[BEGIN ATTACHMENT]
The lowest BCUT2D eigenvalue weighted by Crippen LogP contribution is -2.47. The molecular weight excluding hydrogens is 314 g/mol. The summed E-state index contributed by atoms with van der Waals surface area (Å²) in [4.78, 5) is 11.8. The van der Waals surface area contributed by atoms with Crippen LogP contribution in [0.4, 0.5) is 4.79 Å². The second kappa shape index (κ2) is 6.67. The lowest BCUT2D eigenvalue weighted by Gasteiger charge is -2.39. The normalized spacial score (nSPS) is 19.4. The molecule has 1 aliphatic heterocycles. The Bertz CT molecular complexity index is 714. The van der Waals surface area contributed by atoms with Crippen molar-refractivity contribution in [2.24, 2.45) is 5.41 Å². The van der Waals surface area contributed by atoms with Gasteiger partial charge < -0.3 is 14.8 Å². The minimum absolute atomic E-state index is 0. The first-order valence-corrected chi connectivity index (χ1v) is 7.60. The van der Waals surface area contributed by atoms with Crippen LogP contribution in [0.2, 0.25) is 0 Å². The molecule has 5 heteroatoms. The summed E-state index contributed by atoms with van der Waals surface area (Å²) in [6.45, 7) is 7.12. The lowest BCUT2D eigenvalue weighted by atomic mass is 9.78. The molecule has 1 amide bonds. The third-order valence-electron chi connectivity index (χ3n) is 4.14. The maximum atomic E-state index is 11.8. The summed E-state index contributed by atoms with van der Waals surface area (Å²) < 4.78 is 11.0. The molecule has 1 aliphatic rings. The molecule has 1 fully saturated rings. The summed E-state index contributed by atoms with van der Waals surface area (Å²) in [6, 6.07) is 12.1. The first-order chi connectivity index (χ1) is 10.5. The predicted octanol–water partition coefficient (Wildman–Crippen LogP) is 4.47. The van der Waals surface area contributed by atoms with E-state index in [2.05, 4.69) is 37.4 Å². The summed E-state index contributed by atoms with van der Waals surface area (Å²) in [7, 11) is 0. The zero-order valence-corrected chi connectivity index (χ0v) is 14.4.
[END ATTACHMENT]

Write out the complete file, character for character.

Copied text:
The lowest BCUT2D eigenvalue weighted by Crippen LogP contribution is -2.47. The molecular weight excluding hydrogens is 314 g/mol. The summed E-state index contributed by atoms with van der Waals surface area (Å²) in [4.78, 5) is 11.8. The van der Waals surface area contributed by atoms with Crippen LogP contribution in [0.4, 0.5) is 4.79 Å². The second kappa shape index (κ2) is 6.67. The lowest BCUT2D eigenvalue weighted by Gasteiger charge is -2.39. The normalized spacial score (nSPS) is 19.4. The molecule has 1 aliphatic heterocycles. The Bertz CT molecular complexity index is 714. The van der Waals surface area contributed by atoms with Crippen molar-refractivity contribution in [2.24, 2.45) is 5.41 Å². The van der Waals surface area contributed by atoms with Gasteiger partial charge < -0.3 is 14.8 Å². The minimum absolute atomic E-state index is 0. The first-order valence-corrected chi connectivity index (χ1v) is 7.60. The van der Waals surface area contributed by atoms with Crippen LogP contribution in [0.2, 0.25) is 0 Å². The molecule has 5 heteroatoms. The summed E-state index contributed by atoms with van der Waals surface area (Å²) in [6.45, 7) is 7.12. The lowest BCUT2D eigenvalue weighted by atomic mass is 9.78. The molecule has 1 amide bonds. The third-order valence-electron chi connectivity index (χ3n) is 4.14. The maximum atomic E-state index is 11.8. The summed E-state index contributed by atoms with van der Waals surface area (Å²) < 4.78 is 11.0. The molecule has 1 aliphatic rings. The molecule has 1 fully saturated rings. The summed E-state index contributed by atoms with van der Waals surface area (Å²) in [6, 6.07) is 12.1. The first-order chi connectivity index (χ1) is 10.5. The predicted octanol–water partition coefficient (Wildman–Crippen LogP) is 4.47. The van der Waals surface area contributed by atoms with E-state index in [2.05, 4.69) is 37.4 Å². The summed E-state index contributed by atoms with van der Waals surface area (Å²) in [7, 11) is 0. The zero-order valence-corrected chi connectivity index (χ0v) is 14.4.